Panasonic Viera TX-L47ET5B review
You need to tweak settings to get the best out of its panel, but the TX-L47ET5B has excellent 3D and media streaming
Review Date: 26 May 2012
Price when reviewed: £1,099
Reviewed By: Barry de la Rosa
For this review we tested the 50in model in the ET5B range, but it's also available in 32in (TX-L32ET5B), 37in (TX-L37ET5B), 42in (TX-L47ET5B) and 55in (TX-L55ET5B) screen sizes. All models have identical specifications except for their dimensions and power usage. We're confident that image quality will be practically identical across the range.
Panasonic’s ET5B is a rather plain-looking TV with a dull grey stand and bezel, but its feature list is long and varied, and includes passive 3D with 2D-to-3D conversion, an IPS panel, and a wide variety of internet services. We looked at the 47in model, but there's many other sizes to cover most living room needs.
An IPS panel gives the ET5B a wider colour gamut than the TN panels used in budget TVs, impressing us with its dark blacks and vibrant colours. It behaves oddly, though; when we selected the Standard picture mode, we found the image dark and dull, and couldn’t improve it even by turning brightness and contrast right up. We also noticed changes in luminosity, like you’d expect from a dynamic contrast setting. We didn’t notice these distracting changes in brightness when we chose the Dynamic Contrast option. Instead, we found colours more vibrant and contrast much improved.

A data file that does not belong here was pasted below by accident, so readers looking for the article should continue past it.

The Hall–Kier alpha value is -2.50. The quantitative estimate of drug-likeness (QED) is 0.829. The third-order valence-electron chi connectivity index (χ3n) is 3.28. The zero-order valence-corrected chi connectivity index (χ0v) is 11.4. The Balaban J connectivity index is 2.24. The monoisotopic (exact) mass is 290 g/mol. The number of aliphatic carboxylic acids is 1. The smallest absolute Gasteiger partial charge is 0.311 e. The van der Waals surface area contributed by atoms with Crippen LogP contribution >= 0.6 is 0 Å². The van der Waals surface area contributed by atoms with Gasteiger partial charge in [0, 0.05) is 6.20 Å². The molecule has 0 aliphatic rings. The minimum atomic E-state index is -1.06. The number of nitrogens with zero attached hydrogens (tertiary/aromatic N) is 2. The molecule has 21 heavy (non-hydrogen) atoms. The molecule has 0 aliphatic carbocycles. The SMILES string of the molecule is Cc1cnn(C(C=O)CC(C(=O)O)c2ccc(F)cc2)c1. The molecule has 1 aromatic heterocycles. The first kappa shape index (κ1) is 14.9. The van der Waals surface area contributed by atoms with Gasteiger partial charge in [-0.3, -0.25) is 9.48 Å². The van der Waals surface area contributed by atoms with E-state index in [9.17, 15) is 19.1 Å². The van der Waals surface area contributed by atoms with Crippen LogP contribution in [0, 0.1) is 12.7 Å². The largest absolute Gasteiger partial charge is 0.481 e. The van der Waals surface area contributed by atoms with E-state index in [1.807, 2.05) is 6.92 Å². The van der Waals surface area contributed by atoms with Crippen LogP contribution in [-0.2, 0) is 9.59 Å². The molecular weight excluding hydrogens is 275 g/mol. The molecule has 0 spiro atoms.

Standard definition TV looked decent enough. The noise reduction is a bit harsh, but colours were bold and contrast was good. HD content was much better, with sharp contrast and bold colours. By default, colour temperature is set to Cold, so we set it to Normal. In Casino Royale, the sunny beaches glowed and the sea sparkled during the scenes in the Bahamas. When the scene changed to the dark Montenegrin countryside there was no sudden shift in brightness and we could still make out detail in the trees.
Our only complaint would be that bright whites and dark blacks lose their detail. We could just about see the pattern in Bond’s white braces, but the detail in Le Chiffre’s black velvet dinner jacket was lost. There’s also an option called CATS, which changes the brightness based on your environment. Normally, we’d leave this turned off, but without it the image was duller.
The ET5B’s motion-smoothing technology works well, but it’s a matter of personal preference whether you want to use it. With motion smoothing enabled, old black-and-white films looked like the Fast Show’s Unpronounceables sketches.
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